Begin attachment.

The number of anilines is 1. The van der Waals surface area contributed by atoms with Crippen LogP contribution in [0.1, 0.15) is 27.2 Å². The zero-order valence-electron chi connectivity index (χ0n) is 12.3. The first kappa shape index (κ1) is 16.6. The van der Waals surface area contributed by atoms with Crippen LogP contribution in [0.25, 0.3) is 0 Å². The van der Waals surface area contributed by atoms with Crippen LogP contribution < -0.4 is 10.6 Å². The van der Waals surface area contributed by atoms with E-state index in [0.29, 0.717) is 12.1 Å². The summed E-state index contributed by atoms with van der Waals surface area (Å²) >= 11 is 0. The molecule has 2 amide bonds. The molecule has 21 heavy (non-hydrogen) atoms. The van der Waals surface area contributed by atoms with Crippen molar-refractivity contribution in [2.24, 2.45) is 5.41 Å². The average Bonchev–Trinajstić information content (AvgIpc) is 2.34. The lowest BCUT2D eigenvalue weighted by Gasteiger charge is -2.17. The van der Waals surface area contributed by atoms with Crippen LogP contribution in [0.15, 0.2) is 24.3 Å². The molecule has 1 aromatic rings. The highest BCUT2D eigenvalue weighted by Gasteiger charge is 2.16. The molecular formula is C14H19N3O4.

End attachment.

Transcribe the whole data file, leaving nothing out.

The number of anilines is 1. The van der Waals surface area contributed by atoms with Crippen LogP contribution in [0.1, 0.15) is 27.2 Å². The zero-order valence-electron chi connectivity index (χ0n) is 12.3. The first kappa shape index (κ1) is 16.6. The van der Waals surface area contributed by atoms with Crippen LogP contribution in [0.25, 0.3) is 0 Å². The van der Waals surface area contributed by atoms with Crippen LogP contribution < -0.4 is 10.6 Å². The van der Waals surface area contributed by atoms with E-state index in [0.29, 0.717) is 12.1 Å². The summed E-state index contributed by atoms with van der Waals surface area (Å²) >= 11 is 0. The molecule has 2 amide bonds. The molecule has 21 heavy (non-hydrogen) atoms. The van der Waals surface area contributed by atoms with Crippen molar-refractivity contribution in [2.24, 2.45) is 5.41 Å². The average Bonchev–Trinajstić information content (AvgIpc) is 2.34. The lowest BCUT2D eigenvalue weighted by Gasteiger charge is -2.17. The van der Waals surface area contributed by atoms with Crippen LogP contribution in [0.15, 0.2) is 24.3 Å². The molecule has 1 aromatic rings. The highest BCUT2D eigenvalue weighted by Gasteiger charge is 2.16. The molecular formula is C14H19N3O4.